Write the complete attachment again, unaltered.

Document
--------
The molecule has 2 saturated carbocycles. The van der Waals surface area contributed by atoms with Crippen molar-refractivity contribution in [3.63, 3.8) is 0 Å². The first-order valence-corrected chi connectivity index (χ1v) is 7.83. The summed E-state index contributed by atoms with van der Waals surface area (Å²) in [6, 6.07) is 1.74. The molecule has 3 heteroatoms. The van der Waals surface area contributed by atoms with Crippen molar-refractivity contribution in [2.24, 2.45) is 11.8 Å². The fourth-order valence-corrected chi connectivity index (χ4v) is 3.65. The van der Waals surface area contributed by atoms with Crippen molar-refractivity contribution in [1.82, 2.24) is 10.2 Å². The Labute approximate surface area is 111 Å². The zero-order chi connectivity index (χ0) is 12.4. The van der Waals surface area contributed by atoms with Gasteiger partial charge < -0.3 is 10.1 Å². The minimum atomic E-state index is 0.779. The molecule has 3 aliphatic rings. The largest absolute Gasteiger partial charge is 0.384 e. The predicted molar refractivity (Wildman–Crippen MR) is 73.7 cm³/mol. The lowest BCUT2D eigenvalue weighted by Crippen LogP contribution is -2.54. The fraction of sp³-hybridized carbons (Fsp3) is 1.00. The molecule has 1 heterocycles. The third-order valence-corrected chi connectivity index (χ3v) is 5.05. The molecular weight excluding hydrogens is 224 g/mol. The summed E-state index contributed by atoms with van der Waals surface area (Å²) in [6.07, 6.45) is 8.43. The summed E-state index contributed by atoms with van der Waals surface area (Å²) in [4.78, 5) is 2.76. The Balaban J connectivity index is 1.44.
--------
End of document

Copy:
The molecule has 2 saturated carbocycles. The van der Waals surface area contributed by atoms with Crippen molar-refractivity contribution in [3.63, 3.8) is 0 Å². The first-order valence-corrected chi connectivity index (χ1v) is 7.83. The summed E-state index contributed by atoms with van der Waals surface area (Å²) in [6, 6.07) is 1.74. The molecule has 3 heteroatoms. The van der Waals surface area contributed by atoms with Crippen molar-refractivity contribution in [2.24, 2.45) is 11.8 Å². The fourth-order valence-corrected chi connectivity index (χ4v) is 3.65. The van der Waals surface area contributed by atoms with Crippen molar-refractivity contribution in [1.82, 2.24) is 10.2 Å². The Labute approximate surface area is 111 Å². The zero-order chi connectivity index (χ0) is 12.4. The van der Waals surface area contributed by atoms with Gasteiger partial charge < -0.3 is 10.1 Å². The minimum atomic E-state index is 0.779. The molecule has 3 aliphatic rings. The largest absolute Gasteiger partial charge is 0.384 e. The predicted molar refractivity (Wildman–Crippen MR) is 73.7 cm³/mol. The lowest BCUT2D eigenvalue weighted by Crippen LogP contribution is -2.54. The fraction of sp³-hybridized carbons (Fsp3) is 1.00. The molecule has 1 heterocycles. The third-order valence-corrected chi connectivity index (χ3v) is 5.05. The molecular weight excluding hydrogens is 224 g/mol. The summed E-state index contributed by atoms with van der Waals surface area (Å²) in [6.07, 6.45) is 8.43. The summed E-state index contributed by atoms with van der Waals surface area (Å²) in [4.78, 5) is 2.76. The Balaban J connectivity index is 1.44.